Oracle Scratchpad

May 16, 2007

v$session_wait_history

Filed under: Troubleshooting — Jonathan Lewis @ 10:07 am BST May 16,2007

One of the (free) aids to trouble-shooting that appeared in 10g was the view v$session_wait_history, a view that lists the last 10 waits for the currently live sessions. For example:

 
SQL> select 
  2  	seq#, event, p1, p2, p3 
  3  from 
  4  	v$session_wait_history 
  5  where 
  6  	sid = 146 
  7  order by 
  8  	seq# 
  9  ;        

   SEQ# EVENT                                  P1         P2         P3 
------- ------------------------------ ---------- ---------- ---------- 
      1 db file scattered read                  1      20409          8 
      2 db file scattered read                  1      20401          8 
      3 db file scattered read                  1      20393          8 
      4 db file scattered read                  1      20385          8 
      5 db file scattered read                  1      20377          8 
      6 db file scattered read                  1      20369          8 
      7 db file scattered read                  1      20361          8 
      8 db file scattered read                  1      20225          8 
      9 db file scattered read                  1      20217          8 
     10 db file scattered read                  1      20209          8        

10 rows selected. 

One of the first things I did with the wait_row() function that I described in my last blog, was to set up a simple way to emulate this view in 8i and 9i. The code, which has to be run under the sys schema is as follows:

 
create or replace function wait_row( 
	i_v	in	number, 
	i_sec	in	number default 0.01 
) return number 
	deterministic 
	parallel_enable 
as 
begin 
	sys.dbms_lock.sleep(i_sec); 
	return i_v; 
end; 
/       

spool wait_history       

create or replace view v$jpl_wait_history as 
select * from 
( 
select 
	5	wait_no, 
	sid, seq#, event, p1text, p1, p1raw, 
	p2text, p2, p2raw,p3text, p3, p3raw 
from	v$session_wait 
union all 
select 
	wait_row(-5), 
	null, null, null, null, null, null, 
	null, null, null, null, null, null 
from dual 
union all 
select 
	4, 
	sid, seq#, event, p1text, p1, p1raw, 
	p2text, p2, p2raw,p3text, p3, p3raw 
from	v$session_wait 
union all 
select 
	wait_row(-4), 
	null, null, null, null, null, null, 
	null, null, null, null, null, null 
from dual 
union all 
select 
	3, 
	sid, seq#, event, p1text, p1, p1raw, 
	p2text, p2, p2raw,p3text, p3, p3raw 
from 	v$session_wait 
union all 
select 
	wait_row(-3), 
	null, null, null, null, null, null, 
	null, null, null, null, null, null 
from dual 
union all 
select 
	2, 
	sid, seq#, event, p1text, p1, p1raw, 
	p2text, p2, p2raw,p3text, p3, p3raw 
from 	v$session_wait 
union all 
select 
	wait_row(-2), 
	null, null, null, null, null, null, 
	null, null, null, null, null, null 
from dual 
union all 
select 
	1, 
	sid, seq#, event, p1text, p1, p1raw, 
	p2text, p2, p2raw,p3text, p3, p3raw 
from	v$session_wait 
) 
where 
	wait_no > 0 
;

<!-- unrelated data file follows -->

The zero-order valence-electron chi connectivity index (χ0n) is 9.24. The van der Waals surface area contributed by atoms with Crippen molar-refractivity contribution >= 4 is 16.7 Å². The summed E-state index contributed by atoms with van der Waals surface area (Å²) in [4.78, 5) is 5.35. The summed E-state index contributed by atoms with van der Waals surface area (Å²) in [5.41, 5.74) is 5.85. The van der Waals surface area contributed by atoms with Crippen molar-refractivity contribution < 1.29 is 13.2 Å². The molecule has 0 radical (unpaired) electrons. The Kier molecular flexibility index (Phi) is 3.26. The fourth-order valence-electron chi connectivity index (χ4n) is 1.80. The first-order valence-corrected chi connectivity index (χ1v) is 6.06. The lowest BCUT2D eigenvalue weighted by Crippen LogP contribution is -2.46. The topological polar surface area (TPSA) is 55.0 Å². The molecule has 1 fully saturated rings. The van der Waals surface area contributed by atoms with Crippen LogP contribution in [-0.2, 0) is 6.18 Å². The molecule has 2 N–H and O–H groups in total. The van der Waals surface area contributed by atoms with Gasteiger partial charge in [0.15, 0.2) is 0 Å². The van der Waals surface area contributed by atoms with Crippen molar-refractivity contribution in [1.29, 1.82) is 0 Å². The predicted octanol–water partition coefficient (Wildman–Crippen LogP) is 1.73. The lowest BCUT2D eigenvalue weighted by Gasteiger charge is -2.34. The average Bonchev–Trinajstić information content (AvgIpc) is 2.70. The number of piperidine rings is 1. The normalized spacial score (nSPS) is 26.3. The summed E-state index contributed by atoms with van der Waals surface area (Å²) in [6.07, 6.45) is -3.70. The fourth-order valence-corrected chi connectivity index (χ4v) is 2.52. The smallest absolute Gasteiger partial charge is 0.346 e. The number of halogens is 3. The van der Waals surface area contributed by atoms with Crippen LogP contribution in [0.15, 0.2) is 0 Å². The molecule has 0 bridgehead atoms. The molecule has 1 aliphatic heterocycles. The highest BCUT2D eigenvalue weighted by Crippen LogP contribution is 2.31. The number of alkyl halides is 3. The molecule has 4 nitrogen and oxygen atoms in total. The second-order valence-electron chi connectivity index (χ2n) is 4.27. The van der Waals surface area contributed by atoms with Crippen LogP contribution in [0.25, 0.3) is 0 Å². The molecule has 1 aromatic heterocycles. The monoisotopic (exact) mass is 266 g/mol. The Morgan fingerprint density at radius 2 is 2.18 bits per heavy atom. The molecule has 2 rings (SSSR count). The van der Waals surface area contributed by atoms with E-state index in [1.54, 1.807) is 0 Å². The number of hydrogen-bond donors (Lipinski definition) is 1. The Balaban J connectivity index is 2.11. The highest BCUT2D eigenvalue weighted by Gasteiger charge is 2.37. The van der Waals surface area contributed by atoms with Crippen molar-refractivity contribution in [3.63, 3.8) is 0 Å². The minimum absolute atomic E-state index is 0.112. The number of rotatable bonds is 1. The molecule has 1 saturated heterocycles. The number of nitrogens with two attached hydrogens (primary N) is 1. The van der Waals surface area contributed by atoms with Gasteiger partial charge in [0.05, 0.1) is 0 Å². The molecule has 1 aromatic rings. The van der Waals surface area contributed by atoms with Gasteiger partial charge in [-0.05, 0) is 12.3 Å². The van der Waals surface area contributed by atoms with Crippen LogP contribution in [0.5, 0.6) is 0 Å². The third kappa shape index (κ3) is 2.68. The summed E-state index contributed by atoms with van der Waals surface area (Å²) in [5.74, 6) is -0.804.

create public synonym v$jpl_wait_history for v$jpl_wait_history; 
grant select on v$jpl_wait_history to public; 

It’s not a particularly clever bit of SQL and it does depend on several assumptions about how the optimizer will handle it – for example, will the separate query blocks in a union all be executed top to bottom, bottom to top, or in some other order; but it does a reasonable job.

Here’s a little sample of the output:

 
column wait_no	format 99 
column seq#	format 99,999 
column event	format a25       

select 
	wait_no, seq# , event, p1, p2, p3 
from 
	v$jpl_wait_history 
where 
	sid = 10 
order by 
	wait_no 
;           

WAIT_NO    SEQ# EVENT                             P1         P2         P3 
------- ------- ------------------------- ---------- ---------- ---------- 
      1  58,035 db file sequential read            1      30601          1 
      2  58,035 db file scattered read             1      30624          6 
      3  58,033 db file scattered read             1      30688          8 
      4  58,030 db file sequential read            1      30724          1 
      5  58,029 db file sequential read            1      30724          1 

As you can see, it’s not very high precision – we’ve missed some waits with our sleep of 1/100th of a second. You will also find that sometimes you report the same wait several times because a single wait may last (much) longer than 1/100th of a second.

Despite these drawbacks, there may be cases where this rapid sampling will give you enough clues about a problem to make some headway.

4 Comments »

  1. Jonathan, this is a very good idea, thanks for this.

    Comment by Yas — May 16, 2007 @ 12:37 pm BST May 16,2007 | Reply

  2. If you want to see a more dramatic, and finer-grained, implementation of the same sort of thing take a look at this blog by Tanel Poder.

    Comment by Jonathan Lewis — June 13, 2008 @ 7:45 pm BST Jun 13,2008 | Reply

  3. [...] time ago I wrote a note about using dbms_lock() to slow down your SQL, and followed up with an example of using this type of code to help with [...]

    Pingback by Event snapshots « Oracle Scratchpad — September 28, 2008 @ 7:40 pm BST Sep 28,2008 | Reply

  4. [...] couple of examples of usage: Modelling (approximately) v$session_wait_history in older versions of Oracle. Rapid snapshots of the event histogram view. Comments [...]

    Pingback by Slow Code « Oracle Scratchpad — December 30, 2009 @ 3:11 pm BST Dec 30,2009 | Reply


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